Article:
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Accounting Information Systems Career and Salary Information

Degrees in accounting information systems (AIS) typically combine computer skills with business or accounting. Find out about more about the curricula of these programs and learn about career options, job growth and salary info for accounting information systems graduates.

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A career in accounting information systems can lead down many different paths. Some career options include becoming a computer systems analyst, a management consultant or an accountant. A bachelor's degree is typically the minimum educational requirement for these positions, with some openings requiring a master's degree.

Essential Information

Accounting information systems (AIS) careers require degrees that combine business or accounting processes with computer skills to create and audit data and accounting systems. These graduates have access to a number of computer-related careers, such as systems analyst, consultant, and accountant.

Career Systems Analyst Consultant Accountant
Education Requirements Bachelor's degree (preferably in a computer-related field) or an MBA with an information systems concentration Bachelor's degree; MBA preferred by some employers Bachelor's or master's degree in accounting
Certifications None Certified Management Consultant (CMC) certification optional Certified Public Accountant (CPA) credential required for filing reports with the Securities and Exchange Commission (SEC), additional optional certifications available
Projected Job Growth (2014-2024) 21%* 14% for all management analysts 11% for all accountants and auditors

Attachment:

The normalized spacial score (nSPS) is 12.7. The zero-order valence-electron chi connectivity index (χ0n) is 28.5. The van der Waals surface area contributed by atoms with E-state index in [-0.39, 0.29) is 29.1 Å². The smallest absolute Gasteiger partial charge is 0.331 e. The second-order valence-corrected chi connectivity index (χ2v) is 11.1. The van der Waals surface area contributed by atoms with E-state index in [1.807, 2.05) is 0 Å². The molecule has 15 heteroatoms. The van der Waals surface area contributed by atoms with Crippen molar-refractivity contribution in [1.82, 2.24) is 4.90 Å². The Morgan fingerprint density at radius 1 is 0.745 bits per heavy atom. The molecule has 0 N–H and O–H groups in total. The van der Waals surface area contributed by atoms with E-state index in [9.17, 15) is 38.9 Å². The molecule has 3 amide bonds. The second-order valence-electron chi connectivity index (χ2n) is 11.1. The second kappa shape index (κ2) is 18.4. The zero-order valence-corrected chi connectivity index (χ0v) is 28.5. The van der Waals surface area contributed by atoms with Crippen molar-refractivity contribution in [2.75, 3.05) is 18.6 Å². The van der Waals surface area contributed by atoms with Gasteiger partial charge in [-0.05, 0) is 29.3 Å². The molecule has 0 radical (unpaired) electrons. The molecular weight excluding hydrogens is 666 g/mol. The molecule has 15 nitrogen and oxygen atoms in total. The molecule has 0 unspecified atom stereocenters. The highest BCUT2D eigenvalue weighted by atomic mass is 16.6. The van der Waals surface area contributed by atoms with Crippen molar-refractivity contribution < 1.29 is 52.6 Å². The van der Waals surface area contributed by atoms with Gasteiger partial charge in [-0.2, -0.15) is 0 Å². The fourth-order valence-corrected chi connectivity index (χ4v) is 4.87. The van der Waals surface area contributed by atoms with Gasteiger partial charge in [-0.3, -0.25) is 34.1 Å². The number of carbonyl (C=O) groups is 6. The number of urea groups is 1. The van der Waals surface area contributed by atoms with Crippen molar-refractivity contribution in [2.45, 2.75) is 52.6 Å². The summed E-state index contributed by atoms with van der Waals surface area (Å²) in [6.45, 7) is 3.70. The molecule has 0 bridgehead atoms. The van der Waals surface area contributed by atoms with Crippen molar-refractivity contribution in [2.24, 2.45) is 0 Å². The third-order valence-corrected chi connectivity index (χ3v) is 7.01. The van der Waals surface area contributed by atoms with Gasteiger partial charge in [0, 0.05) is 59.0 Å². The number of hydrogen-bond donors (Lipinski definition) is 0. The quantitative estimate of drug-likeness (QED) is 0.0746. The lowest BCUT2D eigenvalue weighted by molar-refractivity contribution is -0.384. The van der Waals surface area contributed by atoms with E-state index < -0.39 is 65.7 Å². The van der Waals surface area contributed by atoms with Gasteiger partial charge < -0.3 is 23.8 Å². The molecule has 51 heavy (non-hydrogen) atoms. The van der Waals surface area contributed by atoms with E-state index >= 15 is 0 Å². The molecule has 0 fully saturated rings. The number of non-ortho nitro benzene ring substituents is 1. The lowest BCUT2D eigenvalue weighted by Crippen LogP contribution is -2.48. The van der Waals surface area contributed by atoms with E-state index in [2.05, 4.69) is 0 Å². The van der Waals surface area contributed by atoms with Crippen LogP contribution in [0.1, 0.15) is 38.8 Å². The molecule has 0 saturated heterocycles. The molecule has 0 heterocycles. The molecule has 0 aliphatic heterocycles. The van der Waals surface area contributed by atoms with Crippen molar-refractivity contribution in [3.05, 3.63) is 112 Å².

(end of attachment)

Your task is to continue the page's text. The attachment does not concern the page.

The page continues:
Median Annual Salary (2015)* $85,800 $81,320 for all management analysts $67,190 for all accountants and auditors*

Source: *U.S. Bureau of Labor Statistics

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Career Options

Systems Analyst

Systems analysts, often called computer systems analysts, plan multiple-computer systems. This involves meeting with clients to find out what they need their systems to do and then making a plan to achieve those goals. According to the U.S. Bureau of Labor Statistics (BLS), a large number of accounting processes are computerized, which creates a need for highly complex accounting systems. Systems analysts with AIS backgrounds are tasked with researching and developing accounting systems that are cost-effective, easy-to-use, and quick.

The BLS reported that most systems analysts hold bachelor's degrees, usually in a computer-related field. A master's degree in computer science or business administration may be required for high-level positions. As of May 2015, the median annual salary of systems analysts was $85,800, based on BLS figures. The BLS predicted an employment growth of 21% for systems analysts between 2014 and 2024, a rate faster than the national average.

Consultant